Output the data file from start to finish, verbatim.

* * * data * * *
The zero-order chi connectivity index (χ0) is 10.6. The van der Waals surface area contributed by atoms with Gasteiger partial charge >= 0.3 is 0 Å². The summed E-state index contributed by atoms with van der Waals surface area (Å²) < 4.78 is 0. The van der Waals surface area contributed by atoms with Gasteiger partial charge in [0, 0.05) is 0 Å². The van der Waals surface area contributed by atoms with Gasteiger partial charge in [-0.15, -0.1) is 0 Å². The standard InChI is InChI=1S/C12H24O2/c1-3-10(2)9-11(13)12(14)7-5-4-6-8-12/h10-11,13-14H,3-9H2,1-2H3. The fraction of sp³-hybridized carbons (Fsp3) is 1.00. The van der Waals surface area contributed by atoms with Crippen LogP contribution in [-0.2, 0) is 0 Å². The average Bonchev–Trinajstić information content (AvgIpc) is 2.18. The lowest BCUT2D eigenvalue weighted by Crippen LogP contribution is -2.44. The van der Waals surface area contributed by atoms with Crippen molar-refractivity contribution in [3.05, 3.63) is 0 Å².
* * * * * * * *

The zero-order chi connectivity index (χ0) is 10.6. The van der Waals surface area contributed by atoms with Gasteiger partial charge >= 0.3 is 0 Å². The summed E-state index contributed by atoms with van der Waals surface area (Å²) < 4.78 is 0. The van der Waals surface area contributed by atoms with Gasteiger partial charge in [0, 0.05) is 0 Å². The van der Waals surface area contributed by atoms with Gasteiger partial charge in [-0.15, -0.1) is 0 Å². The standard InChI is InChI=1S/C12H24O2/c1-3-10(2)9-11(13)12(14)7-5-4-6-8-12/h10-11,13-14H,3-9H2,1-2H3. The fraction of sp³-hybridized carbons (Fsp3) is 1.00. The van der Waals surface area contributed by atoms with Crippen LogP contribution in [-0.2, 0) is 0 Å². The average Bonchev–Trinajstić information content (AvgIpc) is 2.18. The lowest BCUT2D eigenvalue weighted by Crippen LogP contribution is -2.44. The van der Waals surface area contributed by atoms with Crippen molar-refractivity contribution in [3.05, 3.63) is 0 Å².